<< Ven. Thich Dong Thien, one of herbalists at the Van Tho (Longevity) Pagoda in HCM City’s District 1, treats a patient.
Highly skilled and experienced herbalist monks treat nearly 200 patients every day, most of them poor labourers and old people.
The small clinic on one side of the pagoda operates from 2pm to 5pm every day except on Sundays and major Buddhist festivals.
Lai Khac Chung, 37, a printing worker from Tan Binh District, fell down a stair and sprained an ankle, which swelled up rapidly and very painfully.
“Now, after I visited the clinic two times, I can walk normally and my leg is not swollen or painful anymore,” he said.
A monk applied some herb on the sprained ankle and bandaged it and asked him to return after three days to get the herbs replaced.
“When I was young, my mother used to take me there to treat twisted ankles. This is the second time I went there to treat a sprain,” he said.
Almost all his relatives go to this pagoda if they have a sprain, fracture, arthritis, or back pain, he said.
The monks use secret recipes made by fermenting herbs in wine.
Patients who want to can donate money to the pagoda’s charity fund.
The highly effective treatment despite being free means the clinic is famous and even attracts people from other provinces.
The Most Venerable Monk Thich Thanh Son, 88 years old, the head of the pagoda, founded the clinic in 1980.
“At first people did not trust the clinic. But within five or six years it had become famous due to the efficacy of its methods. Now it is too crowded.
“The biggest happiness of my life is to see people recover from illness,” he said.
He has handed down his knowledge and experience to other monks in the pagoda, enabling them to run the clinic.
The Most Virtuous Monk Thich Dong Thien, one of the herbalists in charge, started working at the clinic in 2006 following a six-year apprenticeship after graduating in traditional medicine from Pham Ngoc Thach University of Medicine in HCM City.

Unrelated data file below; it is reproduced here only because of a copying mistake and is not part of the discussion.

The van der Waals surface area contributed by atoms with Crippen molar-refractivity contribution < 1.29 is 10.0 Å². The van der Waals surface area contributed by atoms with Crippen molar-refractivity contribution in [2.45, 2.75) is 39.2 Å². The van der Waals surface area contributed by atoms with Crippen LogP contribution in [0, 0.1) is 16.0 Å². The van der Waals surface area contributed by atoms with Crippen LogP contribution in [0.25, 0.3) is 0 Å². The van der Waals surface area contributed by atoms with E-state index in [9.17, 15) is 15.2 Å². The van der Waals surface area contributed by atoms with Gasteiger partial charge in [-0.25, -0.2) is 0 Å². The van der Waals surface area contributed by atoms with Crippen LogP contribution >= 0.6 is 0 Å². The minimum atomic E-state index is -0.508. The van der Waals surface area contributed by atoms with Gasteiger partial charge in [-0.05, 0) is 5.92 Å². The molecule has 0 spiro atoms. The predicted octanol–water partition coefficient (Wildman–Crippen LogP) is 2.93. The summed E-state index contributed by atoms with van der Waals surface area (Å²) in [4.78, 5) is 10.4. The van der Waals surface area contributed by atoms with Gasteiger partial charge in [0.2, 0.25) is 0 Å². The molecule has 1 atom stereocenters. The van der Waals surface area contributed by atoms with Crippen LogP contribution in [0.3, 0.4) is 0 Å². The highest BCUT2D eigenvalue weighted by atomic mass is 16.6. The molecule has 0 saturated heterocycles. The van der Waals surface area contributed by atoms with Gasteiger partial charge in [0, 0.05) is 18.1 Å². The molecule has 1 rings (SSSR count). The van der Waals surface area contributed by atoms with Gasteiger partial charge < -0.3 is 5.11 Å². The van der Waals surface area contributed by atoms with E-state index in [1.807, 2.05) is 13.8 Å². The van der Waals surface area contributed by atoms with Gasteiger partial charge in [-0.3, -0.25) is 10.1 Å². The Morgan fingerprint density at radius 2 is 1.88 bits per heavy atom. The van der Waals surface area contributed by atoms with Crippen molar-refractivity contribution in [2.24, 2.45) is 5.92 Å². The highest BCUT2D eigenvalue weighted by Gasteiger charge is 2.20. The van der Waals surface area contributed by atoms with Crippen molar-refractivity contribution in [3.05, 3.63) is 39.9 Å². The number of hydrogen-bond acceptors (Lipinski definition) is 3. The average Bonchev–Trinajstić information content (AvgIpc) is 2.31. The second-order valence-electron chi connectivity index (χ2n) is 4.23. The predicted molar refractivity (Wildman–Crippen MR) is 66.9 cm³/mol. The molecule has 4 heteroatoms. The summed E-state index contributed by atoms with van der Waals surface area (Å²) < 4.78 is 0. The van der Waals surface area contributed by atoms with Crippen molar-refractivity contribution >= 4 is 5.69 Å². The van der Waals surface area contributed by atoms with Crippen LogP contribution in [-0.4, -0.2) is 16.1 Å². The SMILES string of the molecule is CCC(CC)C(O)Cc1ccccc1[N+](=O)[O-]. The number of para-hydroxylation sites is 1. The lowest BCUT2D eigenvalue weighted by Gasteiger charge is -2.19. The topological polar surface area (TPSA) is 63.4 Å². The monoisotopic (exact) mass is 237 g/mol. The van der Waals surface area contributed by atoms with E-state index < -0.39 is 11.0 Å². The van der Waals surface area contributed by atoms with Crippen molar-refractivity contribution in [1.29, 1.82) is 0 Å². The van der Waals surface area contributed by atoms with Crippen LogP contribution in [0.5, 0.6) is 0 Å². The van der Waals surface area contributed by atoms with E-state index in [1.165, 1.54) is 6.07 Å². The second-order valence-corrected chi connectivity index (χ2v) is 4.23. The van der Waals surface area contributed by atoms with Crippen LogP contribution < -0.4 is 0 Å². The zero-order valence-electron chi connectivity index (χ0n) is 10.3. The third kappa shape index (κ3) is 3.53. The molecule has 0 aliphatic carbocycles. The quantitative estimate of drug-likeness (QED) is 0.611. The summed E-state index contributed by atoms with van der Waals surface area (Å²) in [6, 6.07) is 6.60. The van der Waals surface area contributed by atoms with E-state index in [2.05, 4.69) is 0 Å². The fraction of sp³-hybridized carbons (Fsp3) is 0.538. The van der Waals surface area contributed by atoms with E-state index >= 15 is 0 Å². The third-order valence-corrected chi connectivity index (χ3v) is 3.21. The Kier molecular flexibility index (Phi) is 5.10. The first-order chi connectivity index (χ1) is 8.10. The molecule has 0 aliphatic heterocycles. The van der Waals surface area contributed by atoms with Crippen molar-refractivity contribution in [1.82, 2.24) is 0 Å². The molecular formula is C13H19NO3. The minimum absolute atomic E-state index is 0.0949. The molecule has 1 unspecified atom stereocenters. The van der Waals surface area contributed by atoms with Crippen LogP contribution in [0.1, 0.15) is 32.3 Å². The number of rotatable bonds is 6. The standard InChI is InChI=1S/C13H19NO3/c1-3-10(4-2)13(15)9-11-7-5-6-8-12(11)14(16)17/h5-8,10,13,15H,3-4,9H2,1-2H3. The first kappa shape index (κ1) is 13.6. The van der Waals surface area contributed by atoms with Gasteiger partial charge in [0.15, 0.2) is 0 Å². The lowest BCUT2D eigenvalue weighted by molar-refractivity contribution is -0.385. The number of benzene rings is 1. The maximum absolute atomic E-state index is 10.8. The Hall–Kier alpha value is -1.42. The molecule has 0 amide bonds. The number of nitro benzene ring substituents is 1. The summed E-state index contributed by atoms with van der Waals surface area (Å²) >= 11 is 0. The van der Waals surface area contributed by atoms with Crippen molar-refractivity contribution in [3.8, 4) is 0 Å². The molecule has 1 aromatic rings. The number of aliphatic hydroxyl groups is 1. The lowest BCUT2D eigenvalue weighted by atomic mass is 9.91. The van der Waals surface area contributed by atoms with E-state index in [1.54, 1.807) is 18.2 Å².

He and the Most Virtuous Monk Thich Dong Thuan take turns to replace Son, when he is absent.
Patients come from all walks of life, but most of them are poor, Thuan said.
Local residents and people from neighbouring provinces know about the reputation of the clinic through word of mouth, he said.
Many people with arthritis and back pain have switched to traditional medicine after many years of trying treatment at hospitals, he said.
Many patients come with back pain and have herbs applied on their back twice a week, Diu Bach, a volunteer at the pagoda, said.
Besides the monks who are in charge of examination and treatment, there are five or six Buddhist volunteers who perform such tasks as handing out tokens, preparing herbs and bandaging injuries.
“We want to help disadvantaged people with health problems,” Bach said.
Nguyen Van Thuan, 72, of Tan Binh District brought his wife Vo Bich Ngoc, 68, who had had back pain for many years, to the pagoda.
He said despite going to several hospitals and taking lots of medicines she did not feel any better.
Their relatives had told them that the clinic was reputed for treating back pain, he added.